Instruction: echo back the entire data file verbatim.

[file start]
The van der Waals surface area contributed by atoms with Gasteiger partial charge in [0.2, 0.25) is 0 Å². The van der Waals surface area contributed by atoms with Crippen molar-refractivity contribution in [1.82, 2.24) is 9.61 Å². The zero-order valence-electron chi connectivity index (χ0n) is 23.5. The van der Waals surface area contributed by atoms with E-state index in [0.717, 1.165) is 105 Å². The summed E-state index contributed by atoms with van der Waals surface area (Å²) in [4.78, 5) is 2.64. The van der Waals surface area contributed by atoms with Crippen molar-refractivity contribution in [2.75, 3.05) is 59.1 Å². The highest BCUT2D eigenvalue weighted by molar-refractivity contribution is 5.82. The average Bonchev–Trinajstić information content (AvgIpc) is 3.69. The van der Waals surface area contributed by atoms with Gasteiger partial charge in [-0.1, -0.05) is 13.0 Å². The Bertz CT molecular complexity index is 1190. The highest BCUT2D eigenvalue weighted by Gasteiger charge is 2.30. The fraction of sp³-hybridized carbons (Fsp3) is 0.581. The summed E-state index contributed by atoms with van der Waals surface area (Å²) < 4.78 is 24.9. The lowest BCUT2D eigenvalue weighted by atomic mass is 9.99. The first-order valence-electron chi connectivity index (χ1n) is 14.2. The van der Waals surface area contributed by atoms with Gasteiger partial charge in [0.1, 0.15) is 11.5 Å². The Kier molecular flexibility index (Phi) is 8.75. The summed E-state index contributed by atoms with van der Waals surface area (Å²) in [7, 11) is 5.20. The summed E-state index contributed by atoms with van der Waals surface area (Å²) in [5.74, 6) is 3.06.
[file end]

The van der Waals surface area contributed by atoms with Gasteiger partial charge in [0.2, 0.25) is 0 Å². The van der Waals surface area contributed by atoms with Crippen molar-refractivity contribution in [1.82, 2.24) is 9.61 Å². The zero-order valence-electron chi connectivity index (χ0n) is 23.5. The van der Waals surface area contributed by atoms with E-state index in [0.717, 1.165) is 105 Å². The summed E-state index contributed by atoms with van der Waals surface area (Å²) in [4.78, 5) is 2.64. The van der Waals surface area contributed by atoms with Crippen molar-refractivity contribution in [2.75, 3.05) is 59.1 Å². The highest BCUT2D eigenvalue weighted by molar-refractivity contribution is 5.82. The average Bonchev–Trinajstić information content (AvgIpc) is 3.69. The van der Waals surface area contributed by atoms with Gasteiger partial charge in [-0.1, -0.05) is 13.0 Å². The Bertz CT molecular complexity index is 1190. The highest BCUT2D eigenvalue weighted by Gasteiger charge is 2.30. The fraction of sp³-hybridized carbons (Fsp3) is 0.581. The summed E-state index contributed by atoms with van der Waals surface area (Å²) < 4.78 is 24.9. The lowest BCUT2D eigenvalue weighted by atomic mass is 9.99. The first-order valence-electron chi connectivity index (χ1n) is 14.2. The van der Waals surface area contributed by atoms with Gasteiger partial charge in [0.1, 0.15) is 11.5 Å². The Kier molecular flexibility index (Phi) is 8.75. The summed E-state index contributed by atoms with van der Waals surface area (Å²) in [7, 11) is 5.20. The summed E-state index contributed by atoms with van der Waals surface area (Å²) in [5.74, 6) is 3.06.